WASHINGTON – A group of lawyers has come out to oppose a Trump administration
plan to cut off funding to the Legal Services Corp.
A letter was sent to John Michael Mulvaney, director of the
Office of Management and Budget from more than 150 law firm leaders, voicing
their support of community-based legal services programs.
“We are deeply concerned about the reported plans of the
Office of Management and Budget to propose a budget eliminating funding for the
Legal Services Corp. (LSC),” the letter stated.
"LSC provides vital civil legal aid in all 50 states to a
wide range of Americans: women seeking protection from domestic violence,
families struggling to stay in their homes, homeless veterans seeking the
benefits they earned, disaster victims needing help to recover. We know
the value of LSC first-hand.
“Through our lawyers, our firms provide millions of hours of
free legal services to individuals in desperate need of assistance,” the
lawyers said in the letter. “This volunteer service is not independent of the
legal aid agencies funded by the Legal Services Corp. – rather, our
ability to provide pro bono legal services is directly dependent on partnership
with legal aid organizations, which screen cases for merit and eligibility, and
train and mentor our attorneys.”
According to the letter, eliminating the Legal Services Corp.
would not only imperil the ability of civil legal aid organizations to serve
Americans in need, it will also vastly diminish the private bar’s capacity to
help these individuals.
“The pro bono activity facilitated by LSC funding is exactly
the kind of public-private partnership the government should encourage, not
eliminate,” the lawyers wrote. “Moreover, LSC-funded civil legal aid is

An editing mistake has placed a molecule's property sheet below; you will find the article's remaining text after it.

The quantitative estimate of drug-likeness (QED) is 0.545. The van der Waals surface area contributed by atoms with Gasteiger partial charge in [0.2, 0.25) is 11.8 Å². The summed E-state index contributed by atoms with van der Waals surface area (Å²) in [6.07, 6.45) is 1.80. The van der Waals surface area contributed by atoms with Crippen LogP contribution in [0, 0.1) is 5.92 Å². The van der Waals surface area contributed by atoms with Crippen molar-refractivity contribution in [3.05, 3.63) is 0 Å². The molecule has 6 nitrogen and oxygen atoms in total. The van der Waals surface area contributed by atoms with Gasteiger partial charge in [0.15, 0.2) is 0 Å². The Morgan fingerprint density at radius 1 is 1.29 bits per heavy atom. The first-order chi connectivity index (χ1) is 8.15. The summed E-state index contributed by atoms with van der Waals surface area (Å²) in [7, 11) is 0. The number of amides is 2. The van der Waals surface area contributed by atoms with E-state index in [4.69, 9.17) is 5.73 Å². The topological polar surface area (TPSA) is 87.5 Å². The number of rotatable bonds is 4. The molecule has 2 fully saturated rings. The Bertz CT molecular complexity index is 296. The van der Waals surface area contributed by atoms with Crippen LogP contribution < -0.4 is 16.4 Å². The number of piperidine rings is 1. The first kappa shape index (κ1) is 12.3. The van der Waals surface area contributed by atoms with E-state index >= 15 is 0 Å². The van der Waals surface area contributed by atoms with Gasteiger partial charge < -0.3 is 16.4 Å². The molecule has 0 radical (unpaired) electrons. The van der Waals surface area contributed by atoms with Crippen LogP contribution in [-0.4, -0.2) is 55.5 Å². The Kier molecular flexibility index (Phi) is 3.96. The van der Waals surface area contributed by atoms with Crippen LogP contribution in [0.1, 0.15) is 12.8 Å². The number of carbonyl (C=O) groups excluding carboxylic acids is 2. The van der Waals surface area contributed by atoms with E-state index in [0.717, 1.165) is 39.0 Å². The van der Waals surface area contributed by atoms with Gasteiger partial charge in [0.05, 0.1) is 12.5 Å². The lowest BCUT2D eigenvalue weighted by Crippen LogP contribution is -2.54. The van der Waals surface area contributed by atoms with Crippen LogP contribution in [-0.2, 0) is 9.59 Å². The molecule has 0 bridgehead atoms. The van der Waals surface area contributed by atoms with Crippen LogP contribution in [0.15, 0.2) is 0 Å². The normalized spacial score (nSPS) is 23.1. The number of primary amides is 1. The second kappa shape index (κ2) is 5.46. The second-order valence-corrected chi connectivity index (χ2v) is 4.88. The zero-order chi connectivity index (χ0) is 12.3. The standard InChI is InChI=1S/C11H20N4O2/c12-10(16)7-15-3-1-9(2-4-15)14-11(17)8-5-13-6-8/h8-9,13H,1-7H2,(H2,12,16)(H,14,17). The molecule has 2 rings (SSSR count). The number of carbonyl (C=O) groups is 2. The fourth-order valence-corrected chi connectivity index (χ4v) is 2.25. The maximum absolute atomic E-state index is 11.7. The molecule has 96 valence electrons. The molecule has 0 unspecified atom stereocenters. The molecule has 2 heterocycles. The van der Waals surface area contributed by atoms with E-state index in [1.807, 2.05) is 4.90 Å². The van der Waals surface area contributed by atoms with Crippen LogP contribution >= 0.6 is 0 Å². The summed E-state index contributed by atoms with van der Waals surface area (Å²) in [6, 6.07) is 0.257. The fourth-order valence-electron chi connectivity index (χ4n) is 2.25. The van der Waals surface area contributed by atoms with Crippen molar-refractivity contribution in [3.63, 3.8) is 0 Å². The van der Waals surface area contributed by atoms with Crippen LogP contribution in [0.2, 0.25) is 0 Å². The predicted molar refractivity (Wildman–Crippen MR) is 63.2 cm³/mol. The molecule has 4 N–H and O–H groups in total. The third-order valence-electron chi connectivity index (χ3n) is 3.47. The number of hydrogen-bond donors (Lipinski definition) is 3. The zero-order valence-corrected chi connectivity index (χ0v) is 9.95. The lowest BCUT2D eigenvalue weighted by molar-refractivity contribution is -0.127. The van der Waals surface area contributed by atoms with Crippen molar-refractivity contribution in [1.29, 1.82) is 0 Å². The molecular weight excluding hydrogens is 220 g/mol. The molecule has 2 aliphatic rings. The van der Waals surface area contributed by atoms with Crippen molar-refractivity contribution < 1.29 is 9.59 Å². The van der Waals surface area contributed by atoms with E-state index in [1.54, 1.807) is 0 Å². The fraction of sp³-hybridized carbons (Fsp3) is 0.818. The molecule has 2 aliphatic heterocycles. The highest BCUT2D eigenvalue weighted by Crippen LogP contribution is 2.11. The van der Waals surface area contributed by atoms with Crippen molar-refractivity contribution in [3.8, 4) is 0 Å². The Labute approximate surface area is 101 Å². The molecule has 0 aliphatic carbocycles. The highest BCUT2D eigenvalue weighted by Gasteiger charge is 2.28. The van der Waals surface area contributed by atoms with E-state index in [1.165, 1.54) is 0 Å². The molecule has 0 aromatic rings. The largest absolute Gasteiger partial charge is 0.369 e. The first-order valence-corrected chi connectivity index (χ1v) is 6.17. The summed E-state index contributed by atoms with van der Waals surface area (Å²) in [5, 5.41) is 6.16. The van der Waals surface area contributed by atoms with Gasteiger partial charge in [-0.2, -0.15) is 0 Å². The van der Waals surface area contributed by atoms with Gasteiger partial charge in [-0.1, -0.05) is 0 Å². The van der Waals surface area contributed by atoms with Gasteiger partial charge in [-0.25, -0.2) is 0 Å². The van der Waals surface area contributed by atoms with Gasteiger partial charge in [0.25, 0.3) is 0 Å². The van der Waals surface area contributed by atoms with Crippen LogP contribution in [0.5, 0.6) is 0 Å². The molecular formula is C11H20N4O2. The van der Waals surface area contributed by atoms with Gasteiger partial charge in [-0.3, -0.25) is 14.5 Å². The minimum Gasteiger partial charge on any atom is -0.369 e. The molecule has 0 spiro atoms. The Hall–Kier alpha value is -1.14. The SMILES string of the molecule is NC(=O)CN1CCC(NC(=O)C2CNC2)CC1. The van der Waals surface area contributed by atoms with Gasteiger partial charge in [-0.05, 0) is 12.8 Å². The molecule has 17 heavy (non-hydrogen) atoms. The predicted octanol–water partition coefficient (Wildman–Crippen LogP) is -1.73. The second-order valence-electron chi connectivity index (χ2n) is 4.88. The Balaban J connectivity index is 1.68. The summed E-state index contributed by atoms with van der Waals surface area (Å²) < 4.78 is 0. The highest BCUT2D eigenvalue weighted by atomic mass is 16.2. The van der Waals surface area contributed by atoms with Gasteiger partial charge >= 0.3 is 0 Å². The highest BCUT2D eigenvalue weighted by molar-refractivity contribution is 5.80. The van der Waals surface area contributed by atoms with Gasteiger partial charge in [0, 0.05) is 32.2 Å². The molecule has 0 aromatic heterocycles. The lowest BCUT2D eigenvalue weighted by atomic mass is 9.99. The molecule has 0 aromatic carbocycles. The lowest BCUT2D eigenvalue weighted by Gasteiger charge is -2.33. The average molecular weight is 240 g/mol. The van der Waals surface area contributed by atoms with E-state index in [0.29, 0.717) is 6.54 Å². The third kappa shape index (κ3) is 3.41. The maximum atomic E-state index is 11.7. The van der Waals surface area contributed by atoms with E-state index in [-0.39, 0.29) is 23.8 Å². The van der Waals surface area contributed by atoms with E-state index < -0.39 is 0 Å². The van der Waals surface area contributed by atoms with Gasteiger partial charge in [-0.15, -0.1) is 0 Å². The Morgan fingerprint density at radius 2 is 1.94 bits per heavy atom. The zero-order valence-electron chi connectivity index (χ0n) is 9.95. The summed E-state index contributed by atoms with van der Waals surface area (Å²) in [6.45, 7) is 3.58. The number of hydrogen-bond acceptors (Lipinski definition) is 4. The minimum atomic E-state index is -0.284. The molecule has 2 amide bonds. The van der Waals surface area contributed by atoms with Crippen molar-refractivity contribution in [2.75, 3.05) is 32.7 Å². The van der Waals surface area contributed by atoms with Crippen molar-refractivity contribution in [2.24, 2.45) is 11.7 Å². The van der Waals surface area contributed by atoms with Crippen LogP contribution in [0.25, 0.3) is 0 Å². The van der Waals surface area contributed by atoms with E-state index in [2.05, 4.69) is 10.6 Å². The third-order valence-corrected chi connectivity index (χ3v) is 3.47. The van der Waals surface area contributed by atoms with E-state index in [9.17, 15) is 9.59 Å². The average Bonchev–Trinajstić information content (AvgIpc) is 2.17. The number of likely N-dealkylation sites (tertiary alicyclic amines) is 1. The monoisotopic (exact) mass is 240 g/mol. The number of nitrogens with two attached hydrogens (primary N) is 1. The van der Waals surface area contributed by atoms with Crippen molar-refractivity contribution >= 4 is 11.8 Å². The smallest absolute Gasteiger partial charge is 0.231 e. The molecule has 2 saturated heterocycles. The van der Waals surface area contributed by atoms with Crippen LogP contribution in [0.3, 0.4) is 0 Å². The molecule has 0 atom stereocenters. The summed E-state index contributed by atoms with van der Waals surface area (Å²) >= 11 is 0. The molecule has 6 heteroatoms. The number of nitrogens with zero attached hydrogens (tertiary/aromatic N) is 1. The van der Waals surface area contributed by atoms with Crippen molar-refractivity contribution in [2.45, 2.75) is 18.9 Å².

essential to individuals living in rural areas that large law firms have
difficulty serving because of lawyers’ geographic location and/or bar
Moreover, the attorneys also noted that in many counties
nationwide, LSC grantees are the only available legal assistance available for
Akerman Chairman & CEO Andrew Smulian joined more than
150 law firm leaders by adding his name to the letter.
“If LSC is defunded by the federal government, the lack of
financial resources for legal services for those in need would affect many
communities,” he said in a statement. “Eliminating legal aid funding does not
erase the legal and social needs of the poor; it only shifts the cost liability
to locally-funded social services organizations and further burdens our
already-overwhelmed civil justice systems.”
Smulian added that private pro bono programs are directly
dependent on legal services organizations to screen cases for eligibility and
merit, provide expertise, training, and guidance for volunteer lawyers, and
create projects that allow firms to work collaboratively to meet the unique
needs of each local community.
“At Akerman, we want to continue to do our part to ensure
access to justice for all – but we cannot fulfill this role effectively without
the important leadership of our LSC and its partners,” he added.
According to the letter, state studies have shown that the
problems solved by legal aid offer a strong return on investment.
One instance cited is a 2011 Pennsylvania Economic Impact
Study by the Pennsylvania Finance and Budget Committee and the Pennsylvania
IOLTA program "estimated that for each dollar spent on legal aid, $11 of
quantifiable economic outcomes and savings were realized for all residents of
Pennsylvania," the press release states
Additionally, the Florida Bar Foundation found that the
return on investment was $7 for every dollar spent and the Iowa Legal Aid
Foundation estimated a six-fold return on investment; Virginia found $5:$1; and
Tennessee found $11:$1, according to the release.
“Our firms, as well as our individual lawyers, give
generously to LSC grantees because we know this is a wise investment,” the
The letter also pointed out that Congress formed LSC in 1974
in a bi-partisan voted. At the time, it could that "there is a need to
provide high quality legal assistance to those who would be otherwise unable to
afford adequate legal counsel."
In the letter, the lawyers found that the same issues remain
“Our firms have been doing our part, through our robust pro
bono commitments, to ensure access to justice for low-income Americans,” the
letter concluded. “We need the federal government to continue to do its part,
by funding LSC, so that we can continue to provide this help.”